I have the wonderful/difficult task of picking out my 16 year-old son's required reading for his last two years of high school (he'll be completing high school at home with me, while also working part time). I was all excited about this until he confessed that he doesn't like reading: it's too boring.
That was depressing.
This is the boy who knew the names and sounds of letters at 18 months and was reading by 3 because he had in insatiable curiosity and drive. By 2nd grade, he started coming home from school each day sapped of life and energy, and no amount of intervention & alternate schooling has been able to rekindle his love of reading and thirst for knowledge.
Now that I've got everyone depressed, let's move on to happier topics: picking books and making book lists. As I mentioned about a gazillion years ago, my ideas about required high school reading have evolved, but basically I want to show him the possibilities, giving him a taste of what else is out there. I want him to see the approachable side of quality literature, and most of all? Enjoy himself.
He's read multiple Shakespeare plays already, so the bard is out. He liked All Quiet on the Western Front, said that To Kill a Mockingbird was fine. I'd like to move him into more modern literature, perhaps, and definitely a short story unit. His current interests? He's a musician and a surfer who loves anime and video games. If he reads a whole book, he likes fantasy. We will be doing some formal writing, but I'd like to keep literature analysis on the informal side. He's not planning on jumping straight into a four-year school, so I'm more concerned with the experience than how it will look to colleges.
Got it? Now it's your turn. Who would you suggest that would spark an interest in literature? Murakami? Vonnegut? Any ideas?
I am going to watch this post with interest. I have 2 more of the same boy at my house. I am tapped out. I don't know what to get for them either.ReplyDelete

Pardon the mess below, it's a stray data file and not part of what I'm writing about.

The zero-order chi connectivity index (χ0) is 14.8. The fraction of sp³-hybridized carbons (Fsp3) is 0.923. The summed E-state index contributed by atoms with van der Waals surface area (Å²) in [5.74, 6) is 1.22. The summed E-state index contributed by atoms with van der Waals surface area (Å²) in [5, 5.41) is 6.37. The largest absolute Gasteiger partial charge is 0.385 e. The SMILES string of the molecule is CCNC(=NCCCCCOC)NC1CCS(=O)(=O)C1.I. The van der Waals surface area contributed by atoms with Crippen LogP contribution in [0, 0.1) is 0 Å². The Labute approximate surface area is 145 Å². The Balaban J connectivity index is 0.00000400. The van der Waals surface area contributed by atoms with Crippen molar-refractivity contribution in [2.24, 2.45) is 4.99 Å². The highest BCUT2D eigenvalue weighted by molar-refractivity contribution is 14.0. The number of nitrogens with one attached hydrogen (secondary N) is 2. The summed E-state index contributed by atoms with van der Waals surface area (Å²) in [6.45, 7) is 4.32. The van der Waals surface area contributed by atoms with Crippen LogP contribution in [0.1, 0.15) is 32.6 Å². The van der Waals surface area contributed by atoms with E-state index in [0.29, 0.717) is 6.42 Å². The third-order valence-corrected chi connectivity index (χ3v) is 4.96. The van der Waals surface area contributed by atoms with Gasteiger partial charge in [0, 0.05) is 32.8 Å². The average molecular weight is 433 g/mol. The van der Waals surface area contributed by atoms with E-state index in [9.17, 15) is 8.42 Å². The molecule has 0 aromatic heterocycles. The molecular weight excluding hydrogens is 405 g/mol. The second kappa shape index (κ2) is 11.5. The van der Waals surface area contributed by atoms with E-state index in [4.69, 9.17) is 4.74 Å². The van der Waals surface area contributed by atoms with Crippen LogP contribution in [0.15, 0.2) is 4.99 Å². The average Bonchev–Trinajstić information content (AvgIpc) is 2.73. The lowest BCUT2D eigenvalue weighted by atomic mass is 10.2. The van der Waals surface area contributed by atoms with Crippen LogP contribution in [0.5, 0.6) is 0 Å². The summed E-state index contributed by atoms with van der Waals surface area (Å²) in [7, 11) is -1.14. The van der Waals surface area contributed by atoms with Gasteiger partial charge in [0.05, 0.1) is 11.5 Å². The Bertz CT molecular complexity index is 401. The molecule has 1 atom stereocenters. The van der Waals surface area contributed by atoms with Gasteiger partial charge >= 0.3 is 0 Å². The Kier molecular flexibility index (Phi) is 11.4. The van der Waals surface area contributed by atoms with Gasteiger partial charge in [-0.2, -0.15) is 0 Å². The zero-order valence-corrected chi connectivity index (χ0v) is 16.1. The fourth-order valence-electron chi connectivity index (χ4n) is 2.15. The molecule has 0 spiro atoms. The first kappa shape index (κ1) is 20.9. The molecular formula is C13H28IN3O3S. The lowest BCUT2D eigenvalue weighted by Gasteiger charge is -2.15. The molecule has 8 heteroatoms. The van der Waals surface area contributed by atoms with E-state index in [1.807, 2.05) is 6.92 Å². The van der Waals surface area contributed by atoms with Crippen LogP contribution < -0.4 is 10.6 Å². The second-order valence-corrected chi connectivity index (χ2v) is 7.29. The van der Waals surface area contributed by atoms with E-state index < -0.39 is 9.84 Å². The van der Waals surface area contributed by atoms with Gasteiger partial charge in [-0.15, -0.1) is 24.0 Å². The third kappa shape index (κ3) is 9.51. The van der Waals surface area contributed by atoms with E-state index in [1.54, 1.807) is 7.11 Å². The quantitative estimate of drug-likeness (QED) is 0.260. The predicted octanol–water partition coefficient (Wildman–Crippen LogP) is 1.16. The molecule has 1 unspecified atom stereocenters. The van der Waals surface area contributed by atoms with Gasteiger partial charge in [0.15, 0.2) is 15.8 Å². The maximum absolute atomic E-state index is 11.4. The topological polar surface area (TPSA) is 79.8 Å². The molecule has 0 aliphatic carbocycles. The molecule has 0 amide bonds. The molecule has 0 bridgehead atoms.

Wow, first thing, for your pic I would have never thought you were a mother to a 16-year old!ReplyDelete
I think that contemporary literature is the best choice for his readings. There are many books that fictionalize real events (the arrival of the Empire Windrush to London, the riots etc). Maybe something like that?
I'd suggest some Ray Bradbury -- lots of good things to choose from, including the classic Fahrenheit 451, but also Dandelion Wine. I just read a great book of Bradbury short stories in a collection called Marionettes, Inc, which had some older stories and some new stories.ReplyDelete
If he really likes fantasy, and you want something modern, but literature-y -- try Patrick Rothfuss' The Name of the Wind. It's hefty, but a great story (and there's a sequel, too).
Also, maybe throw in some women -- Toni Morrison's books are good, or maybe try Barbara Kingsolver's Poisonwood Bible. He might also like some older literature -- I especially like Edna Ferber's book So Big, which is set in early Chicago (this book won a Pulitzer). Or, going back towards more modern literature, Margaret Atwood's The Handmaid's Tale is a good, thought-provoking book.
I'm a librarian, so I admit that this is the kind of question I love ..... so maybe try your friendly local librarian (ask for someone who does reader's advisory). :)
I think you're headed in the right direction. Slaughterhouse-Five is a great option - it mixes history with science fiction and even has some sexy-times. If you want to go straight sci-fi then Ender's Game is a good option (and I think it's being made into a movie).ReplyDelete
If you want to stretch his mind a bit, David Foster Wallace's essay "A Supposedly Fun Thing I'll Never Do Again" was originally called "Shipping Out" and was published in Harpers (pdf here: http://harpers.org/media/pdf/dfw/HarpersMagazine-1996-01-0007859.pdf). It's a fun and funny essay that's a bit neurotic and self-conscious and I think a 16 year-old might identify with it. DFW's essays are a great gateway to his fiction too.
There's always graphic novels. Both The Watchmen and Maus would be good for a boy his age.
If he likes Science Fiction what about some HG Wells, or Jules Verne? I think the best thing you could do would be to give him a list of options that you come up with.ReplyDelete